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Persian: میرو

Discussion in 'Indo-Iranian Languages' started by seitt, Dec 18, 2012.

  1. seitt Senior Member

    Turkey
    English/Welsh
    Greetings,

    In the more antiquated styles of Literary Persian, particularly in poems, we seem to see the prefix می in places we wouldn't expect it in Colloquial Persian.

    E.g. این طرح میرو – presumably this means something like, “Follow (the unfolding of) this plan…”, but it's very strange for me to see می in front of an imperative.

    Could it be that the function of می (and its older version همی) is to make the imperative (apparently pronounced ‘rav’ and not ‘ro’) continuous? Perhaps it is the opposite of بِ, which makes the imperative a kind of once-and-once-only thing?

    So میرو might mean something like “Keep on going” and برو (berav?) presumably something like “Go once” – but am I on the right track?

    Best wishes, and many thanks,

    Simon
     
  2. fdb Senior Member

    Cambridge, UK
    French (France)
    Exactly

    I would rather say that bi-raw is unmarked (with no special modal content).
     
  3. Jervoltage Senior Member

    Persian
    It'll certainly help if you could provide us with the original context.
     
  4. fdb Senior Member

    Cambridge, UK
    French (France)
    You can find lots of examples in Lazard: La langue des plus anciens monuments de la prose persane.
     
  5. Qureshpor Senior Member

    Punjabi, Urdu پنجابی، اردو
    Not only this, there are examples in Divan-e-Hafiz. I shall post one or two examples later.
     
  6. Jervoltage Senior Member

    Persian
    Indeed examples of this usage of می are abundant. I'm just curious about this very sentence though, "این طرح میرو," and what it might mean, hence the need for the context.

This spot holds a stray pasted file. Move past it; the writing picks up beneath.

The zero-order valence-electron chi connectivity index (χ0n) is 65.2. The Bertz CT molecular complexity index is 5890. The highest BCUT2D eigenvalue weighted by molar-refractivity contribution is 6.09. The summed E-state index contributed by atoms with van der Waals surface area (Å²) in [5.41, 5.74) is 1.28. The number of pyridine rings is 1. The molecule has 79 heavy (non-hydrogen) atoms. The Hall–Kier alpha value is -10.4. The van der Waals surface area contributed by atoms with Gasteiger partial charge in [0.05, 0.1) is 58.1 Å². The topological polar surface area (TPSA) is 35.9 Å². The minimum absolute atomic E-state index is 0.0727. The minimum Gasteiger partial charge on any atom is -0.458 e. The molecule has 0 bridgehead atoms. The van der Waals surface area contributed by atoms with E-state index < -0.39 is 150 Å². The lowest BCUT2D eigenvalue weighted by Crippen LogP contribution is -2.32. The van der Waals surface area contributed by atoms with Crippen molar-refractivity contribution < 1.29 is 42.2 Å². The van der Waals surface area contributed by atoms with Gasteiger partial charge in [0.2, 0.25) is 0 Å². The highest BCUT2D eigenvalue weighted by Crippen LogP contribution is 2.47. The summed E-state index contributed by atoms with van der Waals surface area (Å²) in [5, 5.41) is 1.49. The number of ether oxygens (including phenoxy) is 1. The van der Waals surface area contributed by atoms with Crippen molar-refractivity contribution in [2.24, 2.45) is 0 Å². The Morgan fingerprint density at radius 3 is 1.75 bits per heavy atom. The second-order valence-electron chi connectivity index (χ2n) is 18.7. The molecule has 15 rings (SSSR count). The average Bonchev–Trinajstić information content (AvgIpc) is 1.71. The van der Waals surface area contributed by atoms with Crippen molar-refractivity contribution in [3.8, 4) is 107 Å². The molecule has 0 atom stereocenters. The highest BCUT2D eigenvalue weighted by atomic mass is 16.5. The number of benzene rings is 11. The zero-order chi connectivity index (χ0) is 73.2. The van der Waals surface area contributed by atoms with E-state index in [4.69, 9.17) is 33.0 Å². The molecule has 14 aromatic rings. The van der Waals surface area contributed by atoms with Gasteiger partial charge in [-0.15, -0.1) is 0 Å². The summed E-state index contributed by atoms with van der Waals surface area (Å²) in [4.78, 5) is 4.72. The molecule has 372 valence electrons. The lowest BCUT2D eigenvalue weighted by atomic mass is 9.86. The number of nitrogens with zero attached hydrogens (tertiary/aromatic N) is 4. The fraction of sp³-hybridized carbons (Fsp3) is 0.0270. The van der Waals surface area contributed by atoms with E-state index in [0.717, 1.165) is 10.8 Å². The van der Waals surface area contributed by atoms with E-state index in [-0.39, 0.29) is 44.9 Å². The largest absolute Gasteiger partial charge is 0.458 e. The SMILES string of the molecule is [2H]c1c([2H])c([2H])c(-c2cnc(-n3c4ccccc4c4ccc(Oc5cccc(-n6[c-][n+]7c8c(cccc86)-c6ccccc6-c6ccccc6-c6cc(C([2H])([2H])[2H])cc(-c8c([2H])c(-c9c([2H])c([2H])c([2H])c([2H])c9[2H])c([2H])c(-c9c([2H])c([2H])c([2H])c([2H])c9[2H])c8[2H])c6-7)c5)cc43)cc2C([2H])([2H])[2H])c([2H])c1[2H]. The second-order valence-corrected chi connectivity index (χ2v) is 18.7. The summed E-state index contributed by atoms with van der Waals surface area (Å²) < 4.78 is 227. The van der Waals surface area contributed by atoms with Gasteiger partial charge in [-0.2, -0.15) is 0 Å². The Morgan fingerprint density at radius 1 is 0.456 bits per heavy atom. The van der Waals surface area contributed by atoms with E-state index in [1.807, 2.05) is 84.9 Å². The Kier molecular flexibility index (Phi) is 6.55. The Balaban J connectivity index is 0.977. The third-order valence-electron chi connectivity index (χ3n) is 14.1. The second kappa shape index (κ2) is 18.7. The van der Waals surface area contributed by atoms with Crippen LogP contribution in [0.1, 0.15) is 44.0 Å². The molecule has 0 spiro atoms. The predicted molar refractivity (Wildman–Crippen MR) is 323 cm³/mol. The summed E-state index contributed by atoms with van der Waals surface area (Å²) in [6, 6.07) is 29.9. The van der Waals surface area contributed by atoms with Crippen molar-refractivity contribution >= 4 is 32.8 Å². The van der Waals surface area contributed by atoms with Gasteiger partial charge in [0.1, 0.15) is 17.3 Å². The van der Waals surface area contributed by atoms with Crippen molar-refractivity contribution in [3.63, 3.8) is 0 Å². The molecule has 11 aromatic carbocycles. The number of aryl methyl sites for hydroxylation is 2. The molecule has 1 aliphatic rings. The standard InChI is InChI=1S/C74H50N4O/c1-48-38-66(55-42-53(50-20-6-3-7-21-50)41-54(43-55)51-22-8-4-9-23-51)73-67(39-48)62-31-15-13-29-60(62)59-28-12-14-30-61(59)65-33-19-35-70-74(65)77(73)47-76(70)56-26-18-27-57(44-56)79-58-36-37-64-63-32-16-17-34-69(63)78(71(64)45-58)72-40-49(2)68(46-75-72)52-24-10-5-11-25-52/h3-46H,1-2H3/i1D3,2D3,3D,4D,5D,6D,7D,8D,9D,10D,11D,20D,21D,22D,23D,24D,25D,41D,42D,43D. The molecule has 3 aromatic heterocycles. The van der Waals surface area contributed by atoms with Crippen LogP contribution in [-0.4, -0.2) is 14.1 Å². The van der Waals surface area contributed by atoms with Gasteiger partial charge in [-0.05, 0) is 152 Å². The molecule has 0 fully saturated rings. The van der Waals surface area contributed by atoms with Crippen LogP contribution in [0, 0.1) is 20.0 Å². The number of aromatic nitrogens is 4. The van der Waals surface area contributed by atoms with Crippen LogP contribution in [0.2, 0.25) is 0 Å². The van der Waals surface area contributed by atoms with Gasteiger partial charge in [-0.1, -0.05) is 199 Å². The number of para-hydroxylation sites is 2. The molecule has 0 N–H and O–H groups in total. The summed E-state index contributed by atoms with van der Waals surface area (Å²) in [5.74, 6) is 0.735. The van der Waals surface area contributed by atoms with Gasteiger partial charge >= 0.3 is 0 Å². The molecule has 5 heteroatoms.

7. seitt Senior Member

    Turkey
    English/Welsh
    Many thanks - here's some more context as requested: این طرح می‌رو تا لعنت گناه و مرگ را بزداید و رابطه‌ی صمیمی انسان را با خدا باز برقرار سازد.

    The narrator is drawing a parallel between the death of the ram in the place of Ebrāhim’s son (still celebrated at عید قربان) and the death of Christ on the Cross in the place of each one of us (you may have heard ‘the lamb who takes away the sins of the world’ used as a description of Jesus Christ) and saying that this is all part of God’s unfolding plan for the salvation and redemption of mankind.
     
  8. searcher123

    searcher123 Senior Member

    My home ;-) /The Persian Gulf
    Farsi/Persian/فارسي
    In this example surely that is a typo of مي‌رود.
     
  9. fdb Senior Member

    Cambridge, UK
    French (France)
    I think you are right.

    This is from a Christian text, not (I suspect) old, but composed in an archaic style. It is a composite of two Pauline statements:

    “Christ hath redeemed us from the curse of the law” (Galatians 3:13)

    and:

    “Christ Jesus hath made me free from the law of sin and death” (Romans 8:2).
     
  10. seitt Senior Member

    Turkey
    English/Welsh
    Ah, yes, thank you - and perhaps the narrator read the typo without realizing that it was one.
     
  11. Qureshpor Senior Member

    Punjabi, Urdu پنجابی، اردو
    I know the matter has been resolved but here are a few examples of the imperative with the prefix "me" from Classical Persian.

    gar-at havaast kih chuuN Jam ba-sirr-i-Ghaib rasii
    biyaa-o hamdam-i-jaam-i-jahaaN-numaa me-baash

    Hafiz

    tu nekii me-kun va dar Dijlah andaaz
    kih Ezad dar biyaabaan-at dihad baaz

    (?)

    Here is an example for the second person.

    chuuN shumaa bastah-i-hamiiN xvaab-o-xor-iid
    hamcho maa baashiid-o-dar dih me-chariid

    Maulavii
     
    Last edited: Dec 20, 2012
  12. seitt Senior Member

    Turkey
    English/Welsh
    Many thanks, all clear now.
     

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